• Outside of recruiting and web3, music is my biggest passion and hobby. I helped put together a metal festival focused on power metal/prog metal which failed spectacularly - but I’ll absolutely do it again when the opportunity presents itself. I’ve been an extra in a few music videos with friend’s bands, and I’ve traveled around the world to see good shows (and have seen 300+ shows in the last decade)

  • Or maybe trivia is my biggest passion? I recently filmed an episode for the Game Show Network’s Master Minds. No spoilers - because I’m not sure if the episode(s) has aired and there’s a pretty tight NDA! Next up: Jeopardy!

  • I ran track (but actually “jumped” track) and played football (but actually kicked footballs) when I was in college. I then wawa the assistant track and field coach at Pepperdine University for two years while I was in grad school (and also where my first professional “recruiting” experience began!)

  • I type pretty quickly. Fun fact that there used to be a World Typing Championships and there was a competition back in 2008-09 to qualify for the in-person championships. I finished 9th at 171 words per minute - only the top 6 qualified for the in-person event ☹️

As for the professional side. . .

My LinkedIn page is relatively up-to-date, but to add some color and synthesize a central theme, the common thread throughout my career is that I have a knack for discovering and joining companies (and industries, for that matter) early/before they boom.

After starting my career at a few not-worth-mentioning recruiting agencies in Los Angeles, I joined Zynga back when Farmville was a thing and we decided to make everyone a mobile developer.

I moved from there to a tiny startup called which was a chat company with some phenomenal technology right at the precipice of the chat industry taking off (see: Viber, Line, WhatsApp, Kakao, etc.).

While at imo, we were hiring folks from every country on the planet - I had colleagues from Netherlands, Vietnam, Georgia, Kazakhstan, Lebanon, Moldova, Bulgaria, etc. - and, having studied linguistics, I valued and appreciated the different perspectives, insights, and learnings that came from building an international team. I wanted to scratch that itch and get even more global recruiting experience - so I moved to Stockholm to join a small (at the time!) FinTech company called Klarna, forming one of the first in-house recruiting teams in all of Sweden. While I only spent a year there, this was not only where I had some of my biggest professional wins to date (my team and I hired 575 people in the year I was there) but also where I fully went down the crypto rabbithole in 2015 (and also the reason I was only able to stay there a year. . .tl;dr is that it’s pretty tough to pay American student loans from a Swedish bank account and the government will definitely not let you forget that).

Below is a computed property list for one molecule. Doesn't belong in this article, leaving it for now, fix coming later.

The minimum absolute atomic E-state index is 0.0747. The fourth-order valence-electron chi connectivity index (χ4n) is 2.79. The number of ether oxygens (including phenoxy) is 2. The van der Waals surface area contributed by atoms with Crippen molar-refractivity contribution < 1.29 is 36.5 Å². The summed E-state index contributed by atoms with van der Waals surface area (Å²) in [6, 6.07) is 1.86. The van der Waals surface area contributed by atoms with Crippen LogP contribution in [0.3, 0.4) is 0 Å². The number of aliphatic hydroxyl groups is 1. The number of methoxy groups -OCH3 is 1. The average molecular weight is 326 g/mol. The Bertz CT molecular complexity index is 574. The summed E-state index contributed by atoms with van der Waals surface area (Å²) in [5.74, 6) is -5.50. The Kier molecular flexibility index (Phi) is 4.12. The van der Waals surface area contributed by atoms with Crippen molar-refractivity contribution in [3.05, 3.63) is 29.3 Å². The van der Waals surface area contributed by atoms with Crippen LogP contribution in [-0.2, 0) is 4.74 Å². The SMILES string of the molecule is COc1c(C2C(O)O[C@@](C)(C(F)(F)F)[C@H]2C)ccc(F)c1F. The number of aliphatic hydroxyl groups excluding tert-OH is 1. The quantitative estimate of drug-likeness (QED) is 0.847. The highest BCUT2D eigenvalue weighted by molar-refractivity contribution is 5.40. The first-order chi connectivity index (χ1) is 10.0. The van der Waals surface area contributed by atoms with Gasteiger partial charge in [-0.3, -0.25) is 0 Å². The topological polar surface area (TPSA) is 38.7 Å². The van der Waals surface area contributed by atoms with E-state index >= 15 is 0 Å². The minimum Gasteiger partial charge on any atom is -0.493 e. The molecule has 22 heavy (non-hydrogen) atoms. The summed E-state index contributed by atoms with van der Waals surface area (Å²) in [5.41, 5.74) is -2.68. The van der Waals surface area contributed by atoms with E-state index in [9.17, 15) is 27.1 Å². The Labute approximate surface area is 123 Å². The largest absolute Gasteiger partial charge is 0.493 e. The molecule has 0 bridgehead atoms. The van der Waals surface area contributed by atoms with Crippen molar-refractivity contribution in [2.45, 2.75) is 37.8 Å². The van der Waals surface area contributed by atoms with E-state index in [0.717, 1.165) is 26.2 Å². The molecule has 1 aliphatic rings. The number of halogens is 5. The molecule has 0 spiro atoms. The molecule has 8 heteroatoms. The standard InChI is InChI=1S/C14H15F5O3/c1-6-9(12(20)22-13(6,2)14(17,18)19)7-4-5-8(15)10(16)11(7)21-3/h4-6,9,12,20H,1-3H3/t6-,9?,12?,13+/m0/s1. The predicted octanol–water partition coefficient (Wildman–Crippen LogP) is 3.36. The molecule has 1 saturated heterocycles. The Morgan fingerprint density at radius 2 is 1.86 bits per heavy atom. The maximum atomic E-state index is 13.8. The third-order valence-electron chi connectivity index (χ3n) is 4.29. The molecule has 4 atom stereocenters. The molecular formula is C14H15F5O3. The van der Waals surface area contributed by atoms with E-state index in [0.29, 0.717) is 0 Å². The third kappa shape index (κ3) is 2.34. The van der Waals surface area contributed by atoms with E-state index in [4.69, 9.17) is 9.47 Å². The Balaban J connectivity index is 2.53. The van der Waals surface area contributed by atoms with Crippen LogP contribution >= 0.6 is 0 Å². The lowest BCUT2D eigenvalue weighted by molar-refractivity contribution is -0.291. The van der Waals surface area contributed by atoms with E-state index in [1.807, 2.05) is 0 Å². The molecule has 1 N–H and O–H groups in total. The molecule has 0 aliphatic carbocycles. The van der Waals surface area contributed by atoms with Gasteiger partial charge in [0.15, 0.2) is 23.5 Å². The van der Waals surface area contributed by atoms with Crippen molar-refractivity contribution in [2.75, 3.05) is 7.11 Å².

I moved back to the US to join Imgur during its heyday before moving to Google, where I joined as one of the first 10 recruiters on the Google Cloud Sales Engineering team (so “technically” this was still quite early - Google Cloud was a totally new division at the time). While at Google, I still had that interest in blockchain and crypto and, after two years of big company politics and red tape, sought the startup life again. I left Google to join another small startup, Chronicled, which was, IMO, way ahead of its time to oversee HR, recruiting, culture, etc.

Chronicled never quite got off the ground but it did lead to my speaking with the Andreessen Horowitz team, where I joined as the first talent hire dedicated to the crypto portfolio shortly after they raised their first crypto fund in 2018. I spent 3.5 years, the first three of them solo, supporting portfolio talent as we went from less than 10 web3 companies to ~105 when I left.

While most of my positions and responsibilities have thoroughly fallen under that of a “recruiter”, I’ve always shied away from calling myself that or saying I work in “talent acquisition”. To me, those terms elicit connotations of transactional relationships of boiler-room headhunters sending templated messages to hundreds of prospective candidates. Those who have worked with me can attest that I value the relationship building piece above all other factors. So how do we make this an explicit focus during the hiring process and keep this top-of-mind while working with dozens of companies and hundreds of individuals looking to start their next chapter?

Introducing The Founder Experience

What is it? And how does this differ from ‘Founder Support’?

It’s no secret that every. single. VC. firm. is going to stress how much value they add while reverse-pitching companies as they look to invest and subsequently overinflate just how much value they’re adding post-investment (see: VCBrags on Twitter).

In reality, the level of service we’ve found from different VC firms varies widely between “wired you the funds today, good luck, let me know how I can help” to “we’re in the trenches with you and it’s all-hands-on-deck”. And if that’s our scale from 1-10, the Chapter One Founder Experience is an 11. Here’s why:

For us at Chapter One, supporting a founder is more than just sending introductions and making connections. There is an added level of customer success, care, and intention to every touchpoint we have with our founders. How do we do this?

We’ll be back to share some of our secrets with you next week.

Maria & Greg